Of course, some of these New Year's resolutions will seem a bit far-fetched later in the day when the alcohol fumes will have evaporated (drinking less alcohol is also a great resolution), so it's time to find out if there were any witnesses when you proudly proclaimed everything you were going change about yourself in 2022.
While resolutions do work best for individuals and less so for collective entities, especially those as heterogeneous and competitive as the automotive industry, that doesn't mean we can't make a list of what we wish the carmakers would change about themselves and their products, starting with 2022. Or as soon as possible. Here is mine, but if you'd like to add something, feel free to do it in the comments section at the bottom of the page.
#1 Collectively decide on a single next type of propulsion and make it perfectly clear to the public.
Whether it's battery-powered electric vehicles (BEVs), hydrogen-powered fuel cell electric vehicles (FCEVs), the continuation of gas-powered internal combustion engines, synthetic fuels, or virgin tears, we're at the point where I don't really care anymore - all I want is for the industry to agree and launch a cohesive strategy to make the switch easier for all of us. That means everyone pulling in the same direction with complete transparency (as much as a competitive market allows) in an effort to develop a standardized new infrastructure, provided the future powertrain requires it.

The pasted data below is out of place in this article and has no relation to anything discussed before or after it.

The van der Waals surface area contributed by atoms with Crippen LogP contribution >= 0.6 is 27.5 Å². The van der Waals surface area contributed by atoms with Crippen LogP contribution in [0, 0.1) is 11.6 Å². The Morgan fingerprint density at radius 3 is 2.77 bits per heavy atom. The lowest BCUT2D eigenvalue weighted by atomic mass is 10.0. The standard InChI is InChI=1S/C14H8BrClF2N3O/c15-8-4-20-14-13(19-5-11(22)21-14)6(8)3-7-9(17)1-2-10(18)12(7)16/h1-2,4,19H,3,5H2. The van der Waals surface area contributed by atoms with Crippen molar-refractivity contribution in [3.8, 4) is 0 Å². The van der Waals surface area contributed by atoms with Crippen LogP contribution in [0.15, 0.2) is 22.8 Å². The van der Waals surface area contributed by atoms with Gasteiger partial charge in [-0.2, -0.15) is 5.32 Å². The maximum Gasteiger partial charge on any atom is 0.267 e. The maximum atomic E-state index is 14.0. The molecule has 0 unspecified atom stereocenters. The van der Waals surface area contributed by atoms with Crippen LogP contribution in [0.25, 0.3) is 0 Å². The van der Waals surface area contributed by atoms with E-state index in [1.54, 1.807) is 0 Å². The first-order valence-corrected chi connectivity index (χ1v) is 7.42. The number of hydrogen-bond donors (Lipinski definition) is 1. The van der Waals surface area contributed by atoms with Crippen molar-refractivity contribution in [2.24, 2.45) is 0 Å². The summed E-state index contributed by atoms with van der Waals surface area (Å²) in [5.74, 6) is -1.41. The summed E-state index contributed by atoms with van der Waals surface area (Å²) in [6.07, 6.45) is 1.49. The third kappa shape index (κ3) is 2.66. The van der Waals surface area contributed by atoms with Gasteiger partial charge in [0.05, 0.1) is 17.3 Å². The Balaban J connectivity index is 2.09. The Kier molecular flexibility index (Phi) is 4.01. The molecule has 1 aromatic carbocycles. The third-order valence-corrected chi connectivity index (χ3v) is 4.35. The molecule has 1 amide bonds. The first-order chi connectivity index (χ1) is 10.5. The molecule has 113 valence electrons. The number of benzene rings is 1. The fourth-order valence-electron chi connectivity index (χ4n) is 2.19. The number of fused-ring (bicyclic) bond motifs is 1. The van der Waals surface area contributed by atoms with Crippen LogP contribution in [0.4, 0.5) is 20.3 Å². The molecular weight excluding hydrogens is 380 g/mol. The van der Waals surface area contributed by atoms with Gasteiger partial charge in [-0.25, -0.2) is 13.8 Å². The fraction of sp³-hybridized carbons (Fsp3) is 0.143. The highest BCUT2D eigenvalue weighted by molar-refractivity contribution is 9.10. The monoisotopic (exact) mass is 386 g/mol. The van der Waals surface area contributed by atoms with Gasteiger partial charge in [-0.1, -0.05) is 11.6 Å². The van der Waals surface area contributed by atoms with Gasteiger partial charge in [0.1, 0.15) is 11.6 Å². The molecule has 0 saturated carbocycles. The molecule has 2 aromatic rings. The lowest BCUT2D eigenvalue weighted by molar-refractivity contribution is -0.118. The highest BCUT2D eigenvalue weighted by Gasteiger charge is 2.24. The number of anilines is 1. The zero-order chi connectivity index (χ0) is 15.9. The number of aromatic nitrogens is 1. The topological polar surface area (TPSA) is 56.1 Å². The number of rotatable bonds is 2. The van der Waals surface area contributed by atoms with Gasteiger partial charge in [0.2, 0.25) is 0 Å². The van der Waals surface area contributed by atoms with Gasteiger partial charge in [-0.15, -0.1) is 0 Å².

#2 Get rid of the fake exhaust tips.
If BEVs win the race, this problem might solve itself, but don't be too quick to bet on it. Would you really be that surprised if some manufacturer decided to place a few pieces of trim reminiscent of a tailpipe at the back of an EV, just to "make the transition easier for the ICE customer?" They do use fake engine sound, so why not this as well?
#3 Find the right balance between physical buttons and touch-screen controls.
Whether it's Android or iOS, we all love interacting with our smartphones using the very intuitive user interface most devices have these days. Car infotainment systems, however, are a different proposition. Despite long-lasting opposition from some brands (mainly thinking of BMW's iDrive here), large touch screens seem to have won, but there's a big difference between removing physical buttons for the infotainment system controls and removing all physical buttons altogether.
The haptic response you get from touching a button/dial can't be reproduced by a virtual button on a screen, and when you're driving, that's the only way you can perform certain actions without taking your eyes off the road. Tesla is pushing for a centralized command hub in one single display, but we honestly hope the more balanced approach will prevail eventually. Let's hope Tesla's latest update that messes around with the user interface and moves certain important commands behind several menus will serve as a wake-up call for the entire industry.
#4 Take public testing of self-driving-wannabe systems more seriously.
Well, it seems like we're going to be playing Elon Musk's game and talk about Tesla once more, even if it's not going to be in a positive manner this time either.